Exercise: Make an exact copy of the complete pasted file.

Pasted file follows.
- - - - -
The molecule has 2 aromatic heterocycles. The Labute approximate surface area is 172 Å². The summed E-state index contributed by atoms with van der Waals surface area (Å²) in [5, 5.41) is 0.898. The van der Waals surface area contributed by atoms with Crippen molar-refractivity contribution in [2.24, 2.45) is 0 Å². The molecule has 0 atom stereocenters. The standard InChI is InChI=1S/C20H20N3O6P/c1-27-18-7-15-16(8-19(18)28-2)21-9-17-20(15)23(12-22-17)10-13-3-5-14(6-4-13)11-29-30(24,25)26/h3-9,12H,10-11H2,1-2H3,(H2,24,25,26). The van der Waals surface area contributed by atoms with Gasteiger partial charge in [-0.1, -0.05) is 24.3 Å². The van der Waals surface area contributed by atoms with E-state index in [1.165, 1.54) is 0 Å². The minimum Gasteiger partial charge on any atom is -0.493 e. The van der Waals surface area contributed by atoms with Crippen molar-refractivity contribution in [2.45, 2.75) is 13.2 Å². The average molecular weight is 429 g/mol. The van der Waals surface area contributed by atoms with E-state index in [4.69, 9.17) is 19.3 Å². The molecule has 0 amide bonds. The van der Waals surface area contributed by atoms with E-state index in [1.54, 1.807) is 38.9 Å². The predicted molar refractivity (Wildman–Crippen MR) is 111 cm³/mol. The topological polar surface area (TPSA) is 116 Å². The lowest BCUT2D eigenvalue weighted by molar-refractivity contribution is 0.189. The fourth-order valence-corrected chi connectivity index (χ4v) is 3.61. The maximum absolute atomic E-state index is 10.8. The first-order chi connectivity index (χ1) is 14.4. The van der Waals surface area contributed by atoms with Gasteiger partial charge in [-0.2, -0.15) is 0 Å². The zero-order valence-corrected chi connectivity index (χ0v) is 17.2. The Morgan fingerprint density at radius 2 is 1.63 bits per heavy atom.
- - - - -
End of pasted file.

The molecule has 2 aromatic heterocycles. The Labute approximate surface area is 172 Å². The summed E-state index contributed by atoms with van der Waals surface area (Å²) in [5, 5.41) is 0.898. The van der Waals surface area contributed by atoms with Crippen molar-refractivity contribution in [2.24, 2.45) is 0 Å². The molecule has 0 atom stereocenters. The standard InChI is InChI=1S/C20H20N3O6P/c1-27-18-7-15-16(8-19(18)28-2)21-9-17-20(15)23(12-22-17)10-13-3-5-14(6-4-13)11-29-30(24,25)26/h3-9,12H,10-11H2,1-2H3,(H2,24,25,26). The van der Waals surface area contributed by atoms with Gasteiger partial charge in [-0.1, -0.05) is 24.3 Å². The van der Waals surface area contributed by atoms with E-state index in [1.165, 1.54) is 0 Å². The minimum Gasteiger partial charge on any atom is -0.493 e. The van der Waals surface area contributed by atoms with Crippen molar-refractivity contribution in [2.45, 2.75) is 13.2 Å². The average molecular weight is 429 g/mol. The van der Waals surface area contributed by atoms with E-state index in [4.69, 9.17) is 19.3 Å². The molecule has 0 amide bonds. The van der Waals surface area contributed by atoms with E-state index in [1.54, 1.807) is 38.9 Å². The predicted molar refractivity (Wildman–Crippen MR) is 111 cm³/mol. The topological polar surface area (TPSA) is 116 Å². The lowest BCUT2D eigenvalue weighted by molar-refractivity contribution is 0.189. The fourth-order valence-corrected chi connectivity index (χ4v) is 3.61. The maximum absolute atomic E-state index is 10.8. The first-order chi connectivity index (χ1) is 14.4. The van der Waals surface area contributed by atoms with Gasteiger partial charge in [-0.2, -0.15) is 0 Å². The zero-order valence-corrected chi connectivity index (χ0v) is 17.2. The Morgan fingerprint density at radius 2 is 1.63 bits per heavy atom.